AS I rounded into George Street in Edinburgh on Saturday morning, I was amazed to see the long, patient queue outside the Assembly Rooms. Nearly 700 paying customers had arrived – not for an antique fair or a concert, but for a conference entitled provocatively “The Break-up of Britain?”

The event was in part a salute to the ideas of the late, great Tom Nairn, Scotland’s foremost political philosopher of the past half-century; and a chance to debate the future of this disunited kingdom.

How went the day?

All caveats aside, the general consensus was positive and, indeed, that the conference had rekindled a spark of renewal and confidence in the current political darkness, both north and south of the Border.

Of course, that might just be wishful thinking as folk huddled out of the rain on a wet Saturday. And there was a notable lack of young folk around, suggesting a lack of engagement with the youth demonstrating in Glasgow on the same day for a ceasefire in Gaza.

READ MORE: Inside the Break Up of Britain conference 

The conference might be suffering from the delusions that arise from talking to yourself. But I think not.

First, it had a unique range of speakers, drawn from all the main left-of-centre parties and from across the UK. This was the first event of this scale that I can think of that provided neutral ground for the conflicting strands of the left and centre-left in the British state to debate political reform in a comradely and open fashion.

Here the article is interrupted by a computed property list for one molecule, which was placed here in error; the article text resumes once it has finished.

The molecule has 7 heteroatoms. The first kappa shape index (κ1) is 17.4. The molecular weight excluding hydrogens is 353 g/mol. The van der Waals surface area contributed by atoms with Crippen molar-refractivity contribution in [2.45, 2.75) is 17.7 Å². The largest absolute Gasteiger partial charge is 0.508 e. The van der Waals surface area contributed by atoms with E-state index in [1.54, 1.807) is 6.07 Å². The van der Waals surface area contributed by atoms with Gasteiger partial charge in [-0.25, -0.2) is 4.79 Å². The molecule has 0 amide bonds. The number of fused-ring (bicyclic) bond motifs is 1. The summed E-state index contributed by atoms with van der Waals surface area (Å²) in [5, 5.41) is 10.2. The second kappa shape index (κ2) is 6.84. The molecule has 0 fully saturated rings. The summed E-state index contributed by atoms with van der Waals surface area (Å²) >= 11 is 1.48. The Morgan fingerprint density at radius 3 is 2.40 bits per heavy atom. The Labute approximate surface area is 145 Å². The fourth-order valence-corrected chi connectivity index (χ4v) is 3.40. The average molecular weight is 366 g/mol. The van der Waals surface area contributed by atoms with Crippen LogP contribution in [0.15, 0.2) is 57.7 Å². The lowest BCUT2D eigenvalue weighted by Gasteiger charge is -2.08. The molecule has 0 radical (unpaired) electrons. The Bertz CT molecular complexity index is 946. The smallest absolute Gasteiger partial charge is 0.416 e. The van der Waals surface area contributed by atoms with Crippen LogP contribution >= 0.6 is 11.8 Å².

That is a fitting tribute to both Nairn and the open approach of the conference organisers, especially Tom’s old friend and long-time democracy activist Anthony Barnett.

Among the speakers were former UK Labour leadership contender Clive Lewis, the MP for Norwich South. It is very unusual for mainstream Labour figures to engage publicly with constitutional reform, especially in Scotland.

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Which might explain the absence of any big beasts from Scottish Labour (though there were a smattering of Labour activists and academics). Lewis was happy to share that he had been approached by the Starmer team to ask him if he “really wanted to speak at such an event in Scotland?”

Also present was Jamie Driscoll, Labour mayor for North of Tyne till the party barred him from standing again. And the noted left-wing economist James Meadway, former adviser to John McDonnell, when the latter was Labour shadow chancellor. The fact that Lewis, Driscoll and Meadway were willing to come to Scotland to debate constitutional change suggests that – post the inevitable and rapid failure of the coming Starmer administration – there is a path open towards a more general strategic discussion on the left across the whole of the UK.

There was a lot of talk on Saturday regarding holding a second, follow-up conference somewhere in England. That might be premature. I think the Nairn salute event could only take place in Scotland, as well as attract such large numbers of participants, because of the advanced state of the National Question here.

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But it makes sense to try to extend the constitutional reform debate to the English left so a follow-up in Manchester or Birmingham or some such would be a good idea eventually – though it will take planning. As for timing, perhaps after the General Election, in the spring of 2025.